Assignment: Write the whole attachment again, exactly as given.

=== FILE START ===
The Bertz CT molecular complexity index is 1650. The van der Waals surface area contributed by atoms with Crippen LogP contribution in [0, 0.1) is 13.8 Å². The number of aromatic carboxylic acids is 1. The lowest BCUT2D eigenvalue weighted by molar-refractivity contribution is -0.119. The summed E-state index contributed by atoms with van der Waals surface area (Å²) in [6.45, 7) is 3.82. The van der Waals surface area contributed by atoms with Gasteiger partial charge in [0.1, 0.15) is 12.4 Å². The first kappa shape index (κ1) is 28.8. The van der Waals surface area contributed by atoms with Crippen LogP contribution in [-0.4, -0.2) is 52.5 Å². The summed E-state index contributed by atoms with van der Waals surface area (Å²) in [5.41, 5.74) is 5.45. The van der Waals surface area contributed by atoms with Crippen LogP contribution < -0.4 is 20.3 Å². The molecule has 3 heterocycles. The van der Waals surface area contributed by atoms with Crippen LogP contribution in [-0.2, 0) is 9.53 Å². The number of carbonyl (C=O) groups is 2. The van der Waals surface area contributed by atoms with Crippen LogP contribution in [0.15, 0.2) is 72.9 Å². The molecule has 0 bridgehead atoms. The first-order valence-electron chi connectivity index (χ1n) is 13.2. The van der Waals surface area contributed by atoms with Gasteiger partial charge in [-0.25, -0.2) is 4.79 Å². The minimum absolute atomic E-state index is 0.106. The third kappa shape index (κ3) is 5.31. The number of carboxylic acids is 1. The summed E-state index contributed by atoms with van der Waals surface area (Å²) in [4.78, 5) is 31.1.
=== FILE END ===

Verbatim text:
The Bertz CT molecular complexity index is 1650. The van der Waals surface area contributed by atoms with Crippen LogP contribution in [0, 0.1) is 13.8 Å². The number of aromatic carboxylic acids is 1. The lowest BCUT2D eigenvalue weighted by molar-refractivity contribution is -0.119. The summed E-state index contributed by atoms with van der Waals surface area (Å²) in [6.45, 7) is 3.82. The van der Waals surface area contributed by atoms with Gasteiger partial charge in [0.1, 0.15) is 12.4 Å². The first kappa shape index (κ1) is 28.8. The van der Waals surface area contributed by atoms with Crippen LogP contribution in [-0.4, -0.2) is 52.5 Å². The summed E-state index contributed by atoms with van der Waals surface area (Å²) in [5.41, 5.74) is 5.45. The van der Waals surface area contributed by atoms with Crippen LogP contribution < -0.4 is 20.3 Å². The molecule has 3 heterocycles. The van der Waals surface area contributed by atoms with Crippen LogP contribution in [-0.2, 0) is 9.53 Å². The number of carbonyl (C=O) groups is 2. The van der Waals surface area contributed by atoms with Crippen LogP contribution in [0.15, 0.2) is 72.9 Å². The molecule has 0 bridgehead atoms. The first-order valence-electron chi connectivity index (χ1n) is 13.2. The van der Waals surface area contributed by atoms with Gasteiger partial charge in [-0.25, -0.2) is 4.79 Å². The minimum absolute atomic E-state index is 0.106. The third kappa shape index (κ3) is 5.31. The number of carboxylic acids is 1. The summed E-state index contributed by atoms with van der Waals surface area (Å²) in [4.78, 5) is 31.1.